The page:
The war that no one wanted

Israel may find itself stuck in Gaza with no exit strategy.

IDF soldiers move in towards the southern Gaza Strip, July 19 (photo credit: REUTERS/BAZ RATNER)
IDF soldiers move in towards the southern Gaza Strip, July 19
(photo credit: REUTERS/BAZ RATNER)
As the ground war in Gaza continues, the IDF advances deeper and casualties on both sides mount, there is a lack of clarity regarding the tactics and strategy of the two sides; above all, do they have an exit plan should events spin out of control? While the tactical and strategic aspects can still be understood, the exit strategy is more difficult to grasp. This situation is similar to previous Israeli military campaigns of this nature – the 2006 Second Lebanon War between Israel and Hezbollah and the 2008-2009 and 2012 battles with Hamas.
On the surface, in all these crises, we witnessed asymmetrical warfare between a regular army and a guerilla force. In reality, however, Hezbollah and Hamas are much more than just that. They don’t qualify for the usual terms used to describe them – “terror groups,” “militias” or “irregular structures” – they are political, social, economic and military entities that control sizeable geography and also can be defined as state-like actors in the regional arena.
Unfortunately, Israel’s military, and especially, its political leaders time and again either are surprised or confused when they confront the two entities.
But Israel is not alone. This round of violent hostilities, one could say war, between Israel and Hamas is a perfect example of how the two sides miscalculated their moves and reacted to gut feelings, thus slipping into a crisis they did not want.
Most Israelis – even some on the radical Left – share the view that Israel had no choice. It all began seven weeks ago when Hamas activists from Hebron in the West Bank (either instructed by headquarters or on their own initiative) kidnapped and murdered three yeshiva students.
The Israel Security Agency (Shin Bet) and the IDF implemented a massive manhunt for the suspects and a simultaneous clampdown on Hamas networks and political leaders in the West Bank. Subsequently, more than 500 Hamas activists were arrested, including 56 terrorists who were released in 2011 as part of the prisoner swap for IDF soldier Gilad Shalit who had been held by Hamas in Gaza for five years.
Shalit was freed in exchange for 1,027 Palestinian prisoners.
In response to and in retaliation for the Israeli punitive measures in the West Bank, Hamas in Gaza, as well as the Palestinian Islamic Jihad and the 17-or-so renegade Islamist groups in Gaza, retaliated by launching rockets and mortar shells at southern Israel five weeks ago. In retrospect, it can be said that Israeli military and intelligence chiefs did not understand and underestimated the anger and frustration their steps would create among Hamas leaders. They recommended and adopted these harsh measures to satisfy the political echelon and the public cry for revenge and punishment.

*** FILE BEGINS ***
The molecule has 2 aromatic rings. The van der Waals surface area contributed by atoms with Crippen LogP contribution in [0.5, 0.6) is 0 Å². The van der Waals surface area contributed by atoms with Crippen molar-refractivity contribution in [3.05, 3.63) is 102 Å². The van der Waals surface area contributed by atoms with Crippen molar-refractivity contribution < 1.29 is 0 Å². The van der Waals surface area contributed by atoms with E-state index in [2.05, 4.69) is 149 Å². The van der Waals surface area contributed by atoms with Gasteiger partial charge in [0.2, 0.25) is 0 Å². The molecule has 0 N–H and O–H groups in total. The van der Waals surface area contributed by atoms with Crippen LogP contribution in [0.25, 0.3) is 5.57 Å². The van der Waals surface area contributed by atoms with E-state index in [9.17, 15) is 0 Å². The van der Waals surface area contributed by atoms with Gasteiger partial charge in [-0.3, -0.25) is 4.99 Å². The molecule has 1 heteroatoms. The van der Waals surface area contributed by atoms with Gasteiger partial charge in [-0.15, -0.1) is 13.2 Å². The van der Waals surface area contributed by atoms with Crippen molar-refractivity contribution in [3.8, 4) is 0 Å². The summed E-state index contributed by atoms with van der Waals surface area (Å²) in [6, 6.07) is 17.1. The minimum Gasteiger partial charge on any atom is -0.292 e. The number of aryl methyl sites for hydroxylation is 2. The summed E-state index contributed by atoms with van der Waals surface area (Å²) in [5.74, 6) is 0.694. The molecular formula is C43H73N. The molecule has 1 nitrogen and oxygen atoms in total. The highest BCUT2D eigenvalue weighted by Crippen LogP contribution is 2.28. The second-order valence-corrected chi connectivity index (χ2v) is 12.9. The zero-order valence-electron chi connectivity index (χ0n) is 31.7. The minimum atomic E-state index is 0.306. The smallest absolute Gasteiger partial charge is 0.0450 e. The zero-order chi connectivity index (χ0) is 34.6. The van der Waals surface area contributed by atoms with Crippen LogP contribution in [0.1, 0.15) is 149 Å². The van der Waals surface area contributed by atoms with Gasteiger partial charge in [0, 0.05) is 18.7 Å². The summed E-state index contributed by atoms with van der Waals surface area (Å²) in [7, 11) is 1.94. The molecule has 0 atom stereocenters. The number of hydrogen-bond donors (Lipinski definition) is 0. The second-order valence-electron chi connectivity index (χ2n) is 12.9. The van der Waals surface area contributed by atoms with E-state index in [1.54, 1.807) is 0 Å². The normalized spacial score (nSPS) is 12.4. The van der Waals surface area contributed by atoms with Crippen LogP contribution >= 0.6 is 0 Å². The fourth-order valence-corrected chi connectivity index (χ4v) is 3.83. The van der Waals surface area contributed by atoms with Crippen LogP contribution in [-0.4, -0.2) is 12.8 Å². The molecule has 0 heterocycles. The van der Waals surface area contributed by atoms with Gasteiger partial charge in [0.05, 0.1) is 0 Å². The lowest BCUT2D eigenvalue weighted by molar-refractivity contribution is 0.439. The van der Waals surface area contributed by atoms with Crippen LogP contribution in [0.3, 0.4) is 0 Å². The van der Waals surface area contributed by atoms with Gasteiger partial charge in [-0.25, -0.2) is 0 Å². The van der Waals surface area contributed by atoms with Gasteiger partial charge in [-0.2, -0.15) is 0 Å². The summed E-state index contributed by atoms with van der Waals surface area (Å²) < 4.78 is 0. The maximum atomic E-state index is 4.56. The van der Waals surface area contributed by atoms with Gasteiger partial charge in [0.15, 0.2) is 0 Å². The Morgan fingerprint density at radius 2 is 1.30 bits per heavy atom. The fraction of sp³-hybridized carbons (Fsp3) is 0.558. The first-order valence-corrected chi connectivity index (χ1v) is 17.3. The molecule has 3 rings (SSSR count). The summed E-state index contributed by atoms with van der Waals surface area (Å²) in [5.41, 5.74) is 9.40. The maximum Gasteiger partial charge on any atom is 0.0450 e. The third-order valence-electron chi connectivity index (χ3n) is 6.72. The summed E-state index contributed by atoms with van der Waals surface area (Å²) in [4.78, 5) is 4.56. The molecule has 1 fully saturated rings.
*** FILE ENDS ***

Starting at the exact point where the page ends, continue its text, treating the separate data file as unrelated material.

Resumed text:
Once Gaza started launching rockets in violation of the 2012 cease-fire undertakings (already in a fragile state), Israeli leaders could not sit idly by.
Israel initially responded with small-scale and measured air strikes still hoping to contain the hostilities.
It did not work and it was Hamas’s turn to miscalculate. It escalated its rocket attacks and Israel responded with more air strikes. Thus, the slide to war began.
Yet, to their credit, Prime Minister Benjamin Netanyahu and Defense Minister Moshe Ya’alon demonstrated great restraint despite right-wing pressure calling for a ground invasion and/or the reoccupation of the Gaza Strip (Israel withdrew from there in 2005). For 10 days, four million Israelis experienced a daily routine of running to shelters as 1,400 rockets were fired hitting many cities including Beersheba, Jerusalem, Tel Aviv and even Haifa in the north.
On July 14, Egypt brokered a cease-fire agreement to be implemented the following morning. Israel accepted the arrangement and held its fire, but Gaza answered with a barrage of rockets. Hamas blew it again with its leaders rejecting the initiative, calling it an “ultimatum.”
There were multiple reasons for the flat rejection, including that Hamas leaders felt they were humiliated by Cairo, which did not consult with them in advance.
Secondly, Hamas set preconditions and unrealistic demands, such as lifting the restrictions on movement in and out of Gaza; opening border crossings; building sea and air ports; extending Gaza’s territorial waters to 10 kilometers for fishermen and permitting Gazans to cross into the West Bank for Friday prayers at the mosques in Jerusalem. Another reason for Hamas’s intransigency was that it interpreted Israel’s reluctance to use ground forces as weakness.